A few years ago, I recorded my screen as I built a 3-tier real estate equity waterfall model. What I didn’t mention in that Watch Me Build video, is that the kind of waterfall I built is colloquially called a European-style equity waterfall. And while that type of waterfall is extremely common, both in the western hemisphere as well as the eastern hemisphere, there is an equally-as-common form of waterfall: the American-style equity waterfall model.

In this latest addition to our real estate financial modeling Watch Me Build series, I open a fresh copy of Excel and record my screen as I build an American-style equity waterfall model from scratch. Download the template and completed file at the end of this video, fire up your dual monitors, and follow along with me!

Are you an Accelerator member? Access this Watch Me Build video with source files here. You might also review the Waterfall Modeling course and the Partnership-Level Cash Flow modules of the Advanced Concepts course to expand on what’s taught in this post. Not yet a member? Consider joining the A.CRE Accelerator, the most comprehensive real estate financial modeling training program available.

Compare the differences between an American-Style and a European-Style Equity Waterfall

European vs. American Equity Waterfall Model

American-Style and European-Style both refer to how distributions are made to partners in a waterfall. But what are the main differences between the two? Before we dive into the Watch Me Build video, I think it’s important to first define what each term means and then outline how each structure differs from the other.

What is an American-Style Equity Waterfall Model?

An American-Style Equity Waterfall model is a common method or sequence for distributing investment cash flow between two or more partners. This form of waterfall is common across investments types, and is particularly common in real estate. While it’s colloquially called an “American-style” waterfall, this form of partnership distribution is commonly used around the world.

What differentiates an American-Style waterfall is that the sponsor (i.e general partner) is afforded the opportunity to earn a promote (i.e. carried interest) before the limited partner receives a full return of capital and is paid a preferred return. This is because of the distinct treatment of distributable cash flow during operations vs. distributable cash flow at a capital event (ie. reversion cash flow).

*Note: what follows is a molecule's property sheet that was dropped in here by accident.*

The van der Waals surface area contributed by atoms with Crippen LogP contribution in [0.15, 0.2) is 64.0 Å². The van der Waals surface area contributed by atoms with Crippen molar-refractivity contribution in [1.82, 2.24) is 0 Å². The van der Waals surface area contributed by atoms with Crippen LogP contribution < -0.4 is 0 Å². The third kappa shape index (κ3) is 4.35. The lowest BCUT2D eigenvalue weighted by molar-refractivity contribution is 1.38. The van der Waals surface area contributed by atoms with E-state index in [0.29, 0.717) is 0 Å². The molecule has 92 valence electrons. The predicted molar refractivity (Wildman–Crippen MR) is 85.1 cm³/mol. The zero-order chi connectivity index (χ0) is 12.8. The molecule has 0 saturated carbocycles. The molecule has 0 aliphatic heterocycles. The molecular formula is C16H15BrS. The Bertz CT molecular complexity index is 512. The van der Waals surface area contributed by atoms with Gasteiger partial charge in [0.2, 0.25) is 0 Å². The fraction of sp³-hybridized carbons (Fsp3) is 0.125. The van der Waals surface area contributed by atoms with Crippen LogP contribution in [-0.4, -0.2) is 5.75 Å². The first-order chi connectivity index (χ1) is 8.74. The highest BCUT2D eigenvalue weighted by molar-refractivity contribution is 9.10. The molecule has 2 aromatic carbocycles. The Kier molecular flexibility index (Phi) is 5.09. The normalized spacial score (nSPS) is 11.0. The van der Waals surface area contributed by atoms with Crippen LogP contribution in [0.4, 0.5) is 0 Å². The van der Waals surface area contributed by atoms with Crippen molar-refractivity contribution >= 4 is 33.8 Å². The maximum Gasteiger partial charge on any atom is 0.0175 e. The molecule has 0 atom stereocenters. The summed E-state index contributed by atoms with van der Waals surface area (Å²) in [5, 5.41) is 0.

An American-Style waterfall is more “sponsor-friendly”, and as a result often comes with special provisions to protect the limited partner (e.g. an LP clawback).

What is a European-Style Equity Waterfall Model?

A European-Style Equity Waterfall model likewise refers to a common method for distributing investment cash flow between two or more partners. And, like its cousin the American-Style Waterfall, it too is used throughout the world despite its name.

What makes the European-Style waterfall unique is that no promote (i.e. carried interest) is paid to the sponsor (i.e. general partner) until the limited partner has received a full return of capital and earned a preferred return. As such, distributable cash flow during operations and distributable cash flow at a capital event are largely treated the same.

Note: Check out the Watch Me Build video where Spencer builds a 3-tier European-Style equity waterfall model

The European-Style waterfall is more limited partner friendly, as it ensure that the LP earns a return before any disproportionate share of cash flow (i.e. promote) is paid out to the sponsor. Since cash flow during operations and at a capital event are largely treated the same, and since special LP protections are less common with this structure, this form of waterfall is easier to model (i.e. calculate).

a discussion of the A.CRE Accelerator real estate financial modeling courses

Watch Me Build Video – American-Style Real Estate Equity Waterfall

Before watching the video, download the template and completed file for this Watch Me Build. Then follow along as I build out the waterfall model.

This particular model assumes two tiers during operations, a cash-on-cash preferred return followed by a promote tier. At capital event, a 3-tier IRR waterfall is then modeled, taking into account the cash flow distributed to the partners during operations. It is assumed that the GP and LP contribute pro rata, based on ownership share. And it is likewise assumed that preferred return and return of capital distributions are likewise made pro rata.

As always, if you have any questions or comments, please don’t hesitate to reach out.

Download the Source Files for this Watch Me Build Exercise

To make these files accessible to everyone, they are offered on a “Pay What You’re Able” basis with no minimum (enter $0 if you’d like) or maximum (your support helps keep the content coming – similar real estate training exercises sell for $100 – $300+). Just enter a price together with an email address to send the download link to, and then click ‘Continue’. If you have any questions about our “Pay What You’re Able” program or why we offer our models on this basis, please reach out to either Mike or Spencer.


Version Notes

v1.0

  • Initial release

About the Author: Born and raised in the Northwest United States, Spencer Burton has nearly 20 years of residential and commercial real estate experience. Over his career, he has underwritten $30 billion of commercial real estate at some of the largest institutional real estate firms in the world. He is currently Head of Real Estate Investments and member of the founding team at Stablewood Properties. Spencer holds a BS in International Affairs from Florida State University and a Masters in Real Estate Finance from Cornell University.